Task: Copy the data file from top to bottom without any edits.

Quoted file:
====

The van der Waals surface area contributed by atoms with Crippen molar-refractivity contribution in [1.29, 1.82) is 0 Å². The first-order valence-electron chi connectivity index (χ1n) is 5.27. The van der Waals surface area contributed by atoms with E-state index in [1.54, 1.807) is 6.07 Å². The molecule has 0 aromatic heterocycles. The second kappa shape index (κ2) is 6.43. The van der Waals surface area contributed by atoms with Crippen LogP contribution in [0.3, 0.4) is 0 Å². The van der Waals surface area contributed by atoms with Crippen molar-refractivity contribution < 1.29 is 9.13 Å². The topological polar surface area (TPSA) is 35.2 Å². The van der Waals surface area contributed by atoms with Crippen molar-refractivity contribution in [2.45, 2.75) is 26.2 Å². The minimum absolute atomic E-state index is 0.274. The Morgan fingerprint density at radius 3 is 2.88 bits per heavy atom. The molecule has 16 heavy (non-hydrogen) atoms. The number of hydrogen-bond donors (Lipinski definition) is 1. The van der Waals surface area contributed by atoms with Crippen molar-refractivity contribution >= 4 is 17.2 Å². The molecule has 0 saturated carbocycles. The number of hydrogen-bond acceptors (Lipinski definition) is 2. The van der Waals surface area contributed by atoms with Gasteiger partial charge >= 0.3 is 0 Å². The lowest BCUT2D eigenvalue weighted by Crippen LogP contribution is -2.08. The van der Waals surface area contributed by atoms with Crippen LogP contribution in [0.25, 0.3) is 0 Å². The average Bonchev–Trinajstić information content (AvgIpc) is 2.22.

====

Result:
The van der Waals surface area contributed by atoms with Crippen molar-refractivity contribution in [1.29, 1.82) is 0 Å². The first-order valence-electron chi connectivity index (χ1n) is 5.27. The van der Waals surface area contributed by atoms with E-state index in [1.54, 1.807) is 6.07 Å². The molecule has 0 aromatic heterocycles. The second kappa shape index (κ2) is 6.43. The van der Waals surface area contributed by atoms with Crippen LogP contribution in [0.3, 0.4) is 0 Å². The van der Waals surface area contributed by atoms with Crippen molar-refractivity contribution < 1.29 is 9.13 Å². The topological polar surface area (TPSA) is 35.2 Å². The van der Waals surface area contributed by atoms with Crippen molar-refractivity contribution in [2.45, 2.75) is 26.2 Å². The minimum absolute atomic E-state index is 0.274. The Morgan fingerprint density at radius 3 is 2.88 bits per heavy atom. The molecule has 16 heavy (non-hydrogen) atoms. The number of hydrogen-bond donors (Lipinski definition) is 1. The van der Waals surface area contributed by atoms with Crippen molar-refractivity contribution >= 4 is 17.2 Å². The molecule has 0 saturated carbocycles. The number of hydrogen-bond acceptors (Lipinski definition) is 2. The van der Waals surface area contributed by atoms with Gasteiger partial charge >= 0.3 is 0 Å². The lowest BCUT2D eigenvalue weighted by Crippen LogP contribution is -2.08. The van der Waals surface area contributed by atoms with Crippen LogP contribution in [0.25, 0.3) is 0 Å². The average Bonchev–Trinajstić information content (AvgIpc) is 2.22.